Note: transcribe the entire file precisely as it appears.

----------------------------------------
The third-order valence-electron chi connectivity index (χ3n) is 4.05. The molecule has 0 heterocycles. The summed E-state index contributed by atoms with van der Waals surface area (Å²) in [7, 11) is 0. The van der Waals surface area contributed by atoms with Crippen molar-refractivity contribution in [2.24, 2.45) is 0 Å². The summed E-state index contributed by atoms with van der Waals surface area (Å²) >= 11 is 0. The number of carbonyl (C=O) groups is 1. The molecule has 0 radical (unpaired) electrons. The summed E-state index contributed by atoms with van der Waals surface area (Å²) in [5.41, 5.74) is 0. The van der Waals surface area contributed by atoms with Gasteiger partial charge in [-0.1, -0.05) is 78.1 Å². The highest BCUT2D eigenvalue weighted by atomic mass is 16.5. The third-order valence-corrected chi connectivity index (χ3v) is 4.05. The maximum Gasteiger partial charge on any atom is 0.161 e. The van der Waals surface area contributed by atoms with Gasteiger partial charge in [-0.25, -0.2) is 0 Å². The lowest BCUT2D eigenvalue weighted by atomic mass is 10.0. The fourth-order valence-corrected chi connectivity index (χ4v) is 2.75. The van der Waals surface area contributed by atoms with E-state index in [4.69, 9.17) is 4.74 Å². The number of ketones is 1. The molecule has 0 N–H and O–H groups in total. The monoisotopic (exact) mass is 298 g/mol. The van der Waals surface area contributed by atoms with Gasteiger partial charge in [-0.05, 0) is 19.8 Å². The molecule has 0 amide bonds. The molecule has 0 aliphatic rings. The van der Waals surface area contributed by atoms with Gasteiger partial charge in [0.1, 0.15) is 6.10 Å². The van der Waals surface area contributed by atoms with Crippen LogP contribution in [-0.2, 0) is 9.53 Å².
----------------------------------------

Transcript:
The third-order valence-electron chi connectivity index (χ3n) is 4.05. The molecule has 0 heterocycles. The summed E-state index contributed by atoms with van der Waals surface area (Å²) in [7, 11) is 0. The van der Waals surface area contributed by atoms with Crippen molar-refractivity contribution in [2.24, 2.45) is 0 Å². The summed E-state index contributed by atoms with van der Waals surface area (Å²) >= 11 is 0. The number of carbonyl (C=O) groups is 1. The molecule has 0 radical (unpaired) electrons. The summed E-state index contributed by atoms with van der Waals surface area (Å²) in [5.41, 5.74) is 0. The van der Waals surface area contributed by atoms with Gasteiger partial charge in [-0.1, -0.05) is 78.1 Å². The highest BCUT2D eigenvalue weighted by atomic mass is 16.5. The third-order valence-corrected chi connectivity index (χ3v) is 4.05. The maximum Gasteiger partial charge on any atom is 0.161 e. The van der Waals surface area contributed by atoms with Gasteiger partial charge in [-0.25, -0.2) is 0 Å². The lowest BCUT2D eigenvalue weighted by atomic mass is 10.0. The fourth-order valence-corrected chi connectivity index (χ4v) is 2.75. The van der Waals surface area contributed by atoms with E-state index in [4.69, 9.17) is 4.74 Å². The number of ketones is 1. The molecule has 0 N–H and O–H groups in total. The monoisotopic (exact) mass is 298 g/mol. The van der Waals surface area contributed by atoms with Gasteiger partial charge in [-0.05, 0) is 19.8 Å². The molecule has 0 amide bonds. The molecule has 0 aliphatic rings. The van der Waals surface area contributed by atoms with Gasteiger partial charge in [0.1, 0.15) is 6.10 Å². The van der Waals surface area contributed by atoms with Crippen LogP contribution in [-0.2, 0) is 9.53 Å².